After a brief introduction through separate interviews of band members Perry Farrell (singer), Dave Navarro (guitar), Stephen Perkins (drums), and Chris Chaney (bassist in place of Eric Avery), Jane's Addiction played the final slot at Jack's 11th Show, which had them on a bill that included The Cult, Violent Femmes, and Garbage, whose touring bassist was Avery. Sadly, bridges have been burned so badly, there was no on-stage reunion. The concert, available on Blu-ray, DVD, and CD, took place at Irvine Meadows Amphitheatre on September 23rd 2016, a few weeks before the venue shut down and was bulldozed. It was the second to last stop on their "Sterling Spoon Anniversary Tour," commemorating Ritual De Lo Habitual (albeit a year late since the album came out in 1990).
The band, joined by dancing girls, played the album in order, starting with the intense "Stop!". When they cut to the crowd chanting along with Farrell during the break, there were many fools with phones in front of their faces making a recording that won't look this good. As "No One's Leaving" starts, there's a guy (Matt Rhode) on keyboards?! But it seems common for older bands to help round out their sound nowadays.
Farrell bemoans the eventual loss of Irvine Meadows before they go into "Ain't No Right," and shares memories of the place throughout the night. As the bass rumbles through the opening, it highlights how marvelous the variety and uniqueness of the band's sound was, pulling from numerous sources to make their own.
Unfortunately, Farrell's vocals are clearly affected by his age, most notable on their epic "Three Days", but the music is so tremendous it can be overlooked. During one of Navarro's guitar runs, Farrell picks up maracas, and it's startling how clear they sound in the mix. When Perkins takes the lead, Taylor Hawkins briefly joins in on his kit. He had opened the event with his cover band Chevy Metal. It's wonderful to hear lesser-played, deep cuts "Then She Did..." and "Of Course" even though the keyboards have replaced the strings, which really soften "Classic Girl".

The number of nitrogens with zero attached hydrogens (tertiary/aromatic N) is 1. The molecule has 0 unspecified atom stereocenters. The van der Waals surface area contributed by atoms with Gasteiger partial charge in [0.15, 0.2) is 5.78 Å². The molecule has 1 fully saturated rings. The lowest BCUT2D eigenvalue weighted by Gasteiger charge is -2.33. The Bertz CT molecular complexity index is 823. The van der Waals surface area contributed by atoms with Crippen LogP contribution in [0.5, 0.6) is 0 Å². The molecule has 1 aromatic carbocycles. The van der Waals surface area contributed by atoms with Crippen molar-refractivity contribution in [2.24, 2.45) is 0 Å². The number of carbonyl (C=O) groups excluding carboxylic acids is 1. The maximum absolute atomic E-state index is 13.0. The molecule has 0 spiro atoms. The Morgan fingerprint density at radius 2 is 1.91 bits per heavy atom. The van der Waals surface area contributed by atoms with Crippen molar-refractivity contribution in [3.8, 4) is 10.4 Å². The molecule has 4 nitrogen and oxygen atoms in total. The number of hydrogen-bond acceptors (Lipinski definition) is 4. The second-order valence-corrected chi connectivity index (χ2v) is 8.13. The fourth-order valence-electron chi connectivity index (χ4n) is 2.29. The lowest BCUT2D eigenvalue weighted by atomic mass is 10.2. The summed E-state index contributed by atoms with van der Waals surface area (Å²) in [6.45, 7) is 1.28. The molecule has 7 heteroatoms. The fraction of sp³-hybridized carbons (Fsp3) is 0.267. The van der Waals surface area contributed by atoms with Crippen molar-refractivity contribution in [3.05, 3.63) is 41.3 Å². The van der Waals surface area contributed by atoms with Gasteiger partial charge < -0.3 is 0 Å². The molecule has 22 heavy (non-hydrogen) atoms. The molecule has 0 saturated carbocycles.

With the album ended, Jane's played on with the raucous "Mountain Song". Then for the fans who came late to the party, they play one co-written by Chaney, "Just Because". Farrell tries to banter about news and politics, oddly surprised that in conservative Orange County, even folks that would watch Jane's play, don't have the same opinions about FOX News and Hillary Clinton that he does.
Thankfully, they eventually segue into "Ted, Just Admit It...". In addition to the scantily clad women dancing on stage that accompanied most songs, Cat Decuir and Jeanelle Mastema, dressed similarly, join them, but they appear to have multiple piercings in their upper backs near their shoulder blades from which they are raised above the stage and swung about. I hope it's an illusion because it looks damn painful, especially when one starts bleeding from them. "Jane Says" closes the night. Perkins on steel drums and some crew members sitting in. It makes for a wistful ending not only for those who had a relationship with the band and the album, but for those who have many memories of the venue as well.
First thing, I noticed with the Blu-ray is the Dolby Digital 5.1 track is so quiet. I had to crank up the tuner just to hear it, and even then, Farrell's vocal are a bit buried. There's good separation of the instruments and they come through with good fidelity. The surrounds have some ambiance from the audience and music and the subwoofer delivers solid bass support.
The video has been given a 1080p/MPEG-4 AVC displayed at an aspect ratio of 1.78:1. The image is mostly in bright colors, but some cameras shot in black and white. The blacks are inky. There's good object detail with some posterization under the intense lights.
Ritual De Lo Habitual - Alive at Twenty-Five is an enjoyable look back at a classic album and a reminder of the era. While the video is sharp, it's odd that the audio isn't better for a concert performance.